BAD Denis Leary movies include (and this is just one girl's opinion, so please try not to take it personally): "Wag the Dog," "Company Man" (also featuring, astonishingly, ex-Boyfriends Paul Guilfoyle and Anthony LaPaglia), and "Two if By Sea," a romantic comedy that was neither romantic nor comedic, but WAS absolutely awesome in its relentless mediocrity. However these things are all in the past, and I much prefer looking forward to the future, which I'm hoping will feature more, more, MORE Denis Leary in a firefighter's uniform, pushing his blond hair out of his eyes every five minutes and perhaps even cracking himself up with bad jokes about cannibals. Or poop and midgets. You know, whichever.

Denis was born on August 18th, 1957 in Worchester, MA, to parents Nora and John Leary, Irish immigrants who had grown up together. After a childhood in the sixties, Denis went to Emerson College in Boston, where he actually started out with a focus on writing as well as acting. It was at Emerson that he and some buddies founded the "Emerson's Comedy Workshop," and after graduation, Denis taught at the College for five years.

Towards the end of his teaching days, Denis had started a second career as a stand-up comic. It was a struggle, but gradually, he began to get the recognition he deserved. He was famous for drinking throughout his act, and for being wholly unapologetic about the fact he was a smoker. In fact, a lot of his comedy had to do with relishing cigarettes and disdaining whiny secondhand-smoke complainers.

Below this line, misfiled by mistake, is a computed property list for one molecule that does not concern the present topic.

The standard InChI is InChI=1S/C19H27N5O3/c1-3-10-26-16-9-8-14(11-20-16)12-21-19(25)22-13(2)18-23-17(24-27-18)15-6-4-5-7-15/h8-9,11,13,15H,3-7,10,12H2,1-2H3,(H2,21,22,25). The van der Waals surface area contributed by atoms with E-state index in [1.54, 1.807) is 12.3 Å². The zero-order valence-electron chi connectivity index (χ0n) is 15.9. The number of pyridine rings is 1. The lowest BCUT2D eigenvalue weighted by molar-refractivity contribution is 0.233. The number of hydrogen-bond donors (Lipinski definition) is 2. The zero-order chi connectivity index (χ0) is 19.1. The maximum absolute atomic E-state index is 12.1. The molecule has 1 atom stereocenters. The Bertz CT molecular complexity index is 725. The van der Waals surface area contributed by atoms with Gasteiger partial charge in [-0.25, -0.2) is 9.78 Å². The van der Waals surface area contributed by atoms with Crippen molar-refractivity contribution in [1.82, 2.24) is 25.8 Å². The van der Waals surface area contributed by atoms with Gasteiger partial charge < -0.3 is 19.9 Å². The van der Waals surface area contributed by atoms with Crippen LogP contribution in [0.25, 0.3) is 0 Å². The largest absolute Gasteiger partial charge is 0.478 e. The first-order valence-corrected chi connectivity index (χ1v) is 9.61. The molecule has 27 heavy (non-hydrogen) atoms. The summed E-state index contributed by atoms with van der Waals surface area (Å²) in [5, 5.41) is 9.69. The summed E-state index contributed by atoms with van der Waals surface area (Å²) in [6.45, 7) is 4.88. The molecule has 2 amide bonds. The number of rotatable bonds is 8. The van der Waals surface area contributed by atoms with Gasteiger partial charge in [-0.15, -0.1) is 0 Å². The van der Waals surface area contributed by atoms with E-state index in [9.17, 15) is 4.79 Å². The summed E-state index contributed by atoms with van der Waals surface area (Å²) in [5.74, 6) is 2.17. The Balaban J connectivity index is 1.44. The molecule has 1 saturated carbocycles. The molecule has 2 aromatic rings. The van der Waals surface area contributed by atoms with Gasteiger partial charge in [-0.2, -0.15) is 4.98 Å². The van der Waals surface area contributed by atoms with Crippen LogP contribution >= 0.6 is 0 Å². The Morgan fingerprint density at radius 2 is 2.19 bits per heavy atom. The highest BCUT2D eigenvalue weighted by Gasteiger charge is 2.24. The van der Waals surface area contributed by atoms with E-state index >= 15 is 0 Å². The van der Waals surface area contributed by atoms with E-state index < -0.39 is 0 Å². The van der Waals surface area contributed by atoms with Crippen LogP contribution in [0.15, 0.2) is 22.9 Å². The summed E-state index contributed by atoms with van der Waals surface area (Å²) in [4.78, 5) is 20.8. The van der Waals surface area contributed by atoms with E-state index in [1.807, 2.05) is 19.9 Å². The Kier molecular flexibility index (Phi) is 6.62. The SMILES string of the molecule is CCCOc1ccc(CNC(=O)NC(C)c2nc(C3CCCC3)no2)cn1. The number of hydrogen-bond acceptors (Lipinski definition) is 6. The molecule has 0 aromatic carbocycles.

In 1990, his wife Ann had their first child while they were both in London where Denis was set to perform in the BBC's Paramount City. Their weekend trip became a stay of months, and since he soon found himself with nothing better to do, Denis began to work on a new comedy act. Bringing in some old pals from the States, he put together a musical performance called "No Cure For Cancer." Despite some protests about the title, the show won the Critic's Award and the BBC Festival Recommendation. The next year, it was transplanted to America and broadcast on Showtime, ultimately spawning a book, CD, and video, and kicking off Denis's film career.

The one piece of trivia that I found particularly astonishing was the fact that Denis is actually well over six feet tall. For some reason, I've always assumed he was short. There's something about his body that just makes him seem about five and a half feet tall to me. Even next to the midget, he seems miniscule. Can't explain it. I was also happy to learn that he's been married to the same woman since 1982 -- for some reason, I've been carrying around an impression of him as somewhat of a womanizer, and was extraordinarily gratified to discover that was all just part of his act. Yes!

Up next for Denis, more "Rescue Me," and less relentless mediocrity! Hey, that kinda rhymes!

Knock knock
Who's there?
Interrupting cow
Interrupt. . .

MacGyver Factor Score: 97.294. My only problem with Denis Leary, aside from the chain-smoking thing, is that I really hate it when people spell their names weird. Denis instead of Dennis? You know why I'm having a problem with this? Because when I start to type "Denis," my fingers instinctively add an "e" onto the end -- Denise. And Denise Leary? Just doesn't sound as sexy. To me, anyway. But that's just me.

Q: How many kids with ADHD does it take to screw in a light bulb?


[Note: I'm sorry if the ADHD joke, the use of the word "midget," or the joke about the cannibals eating the clown were offensive. V-Chip, baby! V-CHIP!]

Boyfriend-Related Links
Denis's IMDB Page
Unofficial Denis Leary Web HQ
The Leary Firefighters Foundation
The Official Rescue Me web site